Researchers connected with Harvard’s Public Health School conducted an important experiment. They surveyed people in Kentucky and Arkansas before Medicaid expansion in 2013, again after the first full year in 2014, and finally at the end of 2015 with another year under peoples’ belts. They used Texas as the so-called control state for comparison, since Texas refused to budge on the Obamacare Medicaid expansion for lower-income, working families. Bottom line: 5% more people in Arkansas and Kentucky, too very different states with different approaches on the expansion, felt that they were in “excellent” health compared to do-nothing-much Texas.

Reading about the researchers work on the Harvard Public Health website and its lead author, Dr. Benjamin Sommers, an assistant professor there, offered a good summary that goes deeper than 5%:

Sommers and colleagues surveyed approximately 9,000 low-income adults in Arkansas, Kentucky, and Texas from late 2013 to the end of 2015. The results showed that, between 2013 and 2015, the uninsured rate dropped from 42% to 14% in Arkansas and from 40% to 9% in Kentucky, compared with a much smaller change in Texas (39% to 32%). Expansion also was associated with significantly increased access to primary care, improved affordability of medications, reduced out-of-pocket spending, reduced likelihood of emergency department visits, and increased outpatient visits. Screening for diabetes, glucose testing among people with diabetes, and regular care for chronic conditions all increased significantly after expansion. Quality of care ratings improved significantly, as did the number of adults reporting excellent health.

Debate over? Of course not. Many will wonder, and wait, until larger studies, including the government’s own, provide more data on whether or not people really are healthier or just feel healthier.

Regardless, how people feel may not answer the medical questions fully, but could start to provide answers for the political questions. As we find every day, particularly in the Age of Trump, people vote on how they feel, not based on the facts of the matter. If everything were equal, politicians would see that the trend line of how people feel about their own health and Medicaid expansion is now improving annually. If it continues along these lines, politicians will start playing “duck and cover” which might mean more expansion in the twenty holdout states.

There’s a big “if” though. These same politicians would actually have to care about the poor families that are the beneficiaries of Medicaid expansion, and believe, regardless of the evidence, that they vote, and that some of these poor are their voters.

It might be easier to deliver better healthcare than to convince elected officials of the value of the poor and their votes.

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Neighborhoods Matter a Lot in Determining the Future

Demolition of housing project in New Orleans

Demolition of housing project in New Orleans

New Orleans   A new study being prominently reported argues powerfully that the neighborhood where you live and are raised may have way more to say about determining your future than many families or policy makers or government officials may have been willing to admit. That’s scary for many considering the abandonment of much of urban policy and investment by the federal and other branches of government in recent, and likely coming years, unless there is a major, almost revolutionary shift. Implicit, but unstated, in the dry report melting economics and math together, is how important strong community organizations, like the ones build by ACORN in lower income neighborhoods, could have had the ability to dislodge the depressing path of the future.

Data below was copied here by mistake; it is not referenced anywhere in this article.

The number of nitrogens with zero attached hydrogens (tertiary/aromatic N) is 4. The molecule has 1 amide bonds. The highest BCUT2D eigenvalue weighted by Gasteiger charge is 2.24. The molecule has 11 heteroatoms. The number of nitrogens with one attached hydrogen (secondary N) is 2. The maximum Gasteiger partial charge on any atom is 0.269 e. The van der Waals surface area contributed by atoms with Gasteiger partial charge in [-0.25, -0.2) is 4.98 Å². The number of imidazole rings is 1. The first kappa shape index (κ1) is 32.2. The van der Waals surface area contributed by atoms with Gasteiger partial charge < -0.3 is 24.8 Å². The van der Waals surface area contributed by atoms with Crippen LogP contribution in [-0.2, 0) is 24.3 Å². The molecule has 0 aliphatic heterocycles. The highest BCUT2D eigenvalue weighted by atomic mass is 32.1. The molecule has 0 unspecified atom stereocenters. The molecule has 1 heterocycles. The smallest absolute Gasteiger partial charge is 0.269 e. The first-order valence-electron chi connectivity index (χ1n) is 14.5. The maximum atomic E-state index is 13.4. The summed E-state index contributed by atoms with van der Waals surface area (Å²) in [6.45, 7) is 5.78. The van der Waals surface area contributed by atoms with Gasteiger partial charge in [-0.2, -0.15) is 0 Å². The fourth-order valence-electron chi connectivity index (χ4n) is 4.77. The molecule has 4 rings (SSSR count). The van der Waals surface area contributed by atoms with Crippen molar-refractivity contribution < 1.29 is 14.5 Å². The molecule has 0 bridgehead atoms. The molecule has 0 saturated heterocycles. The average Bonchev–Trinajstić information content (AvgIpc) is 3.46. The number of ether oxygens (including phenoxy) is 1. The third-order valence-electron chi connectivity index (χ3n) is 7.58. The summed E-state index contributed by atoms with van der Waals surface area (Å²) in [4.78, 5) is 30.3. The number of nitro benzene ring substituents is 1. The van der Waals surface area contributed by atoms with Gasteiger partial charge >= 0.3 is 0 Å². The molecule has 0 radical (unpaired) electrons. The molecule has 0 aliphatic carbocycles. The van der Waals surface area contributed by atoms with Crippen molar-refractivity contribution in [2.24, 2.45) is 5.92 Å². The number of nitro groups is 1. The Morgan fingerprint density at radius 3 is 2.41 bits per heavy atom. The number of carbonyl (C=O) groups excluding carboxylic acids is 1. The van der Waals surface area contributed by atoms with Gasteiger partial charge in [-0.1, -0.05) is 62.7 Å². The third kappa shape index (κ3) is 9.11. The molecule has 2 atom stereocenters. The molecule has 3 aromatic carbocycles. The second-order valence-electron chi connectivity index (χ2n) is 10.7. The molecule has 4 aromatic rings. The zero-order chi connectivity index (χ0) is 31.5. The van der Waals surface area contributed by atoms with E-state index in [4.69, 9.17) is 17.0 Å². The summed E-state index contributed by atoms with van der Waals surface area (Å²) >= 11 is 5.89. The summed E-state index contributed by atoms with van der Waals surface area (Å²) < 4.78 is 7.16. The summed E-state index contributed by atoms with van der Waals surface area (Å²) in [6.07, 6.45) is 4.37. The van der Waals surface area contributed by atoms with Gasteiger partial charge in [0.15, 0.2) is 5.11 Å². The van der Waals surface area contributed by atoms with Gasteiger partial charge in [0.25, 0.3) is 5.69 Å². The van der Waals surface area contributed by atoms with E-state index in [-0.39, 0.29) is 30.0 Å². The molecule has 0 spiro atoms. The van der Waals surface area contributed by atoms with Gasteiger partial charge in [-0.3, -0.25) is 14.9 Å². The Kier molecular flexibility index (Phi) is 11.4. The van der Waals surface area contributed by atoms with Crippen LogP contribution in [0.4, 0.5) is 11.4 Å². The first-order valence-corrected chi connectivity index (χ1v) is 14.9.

Justin Wolfers, an economics professor at the University of Michigan, reported on this harder look at the numbers in The New York Times, reviewing a dissertation being completed by one of his students, Eric Chyn, that is finding that the impact of neighborhood, always understood to be powerful, is even more devastatingly so than earlier assumed. Previous studies have found that children relocated from more difficult environments at a young age outperformed their peers economically by a substantial amount. These studies looked at winners and losers of a lottery in a public housing project, comparing the winners, those who were given a housing voucher to move out, with the losers, who those who were trapped inside. Chyn found that the impact was understated, because everyone entering the lottery was motivated to win, so that the real difference was between those who wanted out, and those who were stuck there. He looked at a more random set of people moved in and out as public housing buildings were dismantled in Chicago and the figures jumped out like screaming demons in an everyday Halloween.

The lack of a serious national housing policy that allows families better odds of emerging in the future is ignored by the right with their pretense of personal responsibility and not pursued as a mission on the order of the search for the Holy Grail on the left. It’s not a two-handed problem, where on the one hand this, and the other hand that. Unless we dramatically improve living conditions – and – opportunity in low-and-moderate income neighborhoods and force economic and racial mobility in communities, health opportunities, educational offerings, and job prospects, then the only thing we seem to be doing is making careers for economics to calculate the level of our failure.

And, part of the equation has to be support, one way or another, of vibrant and aggressive community organizations, and developing the organizers who build them, so that the ways and means to carry on the fight and have people participate in the push will be in place, as well as the ability to hold government and institutions accountable for making the changes that can redirect dismal futures to ones with hope and promise.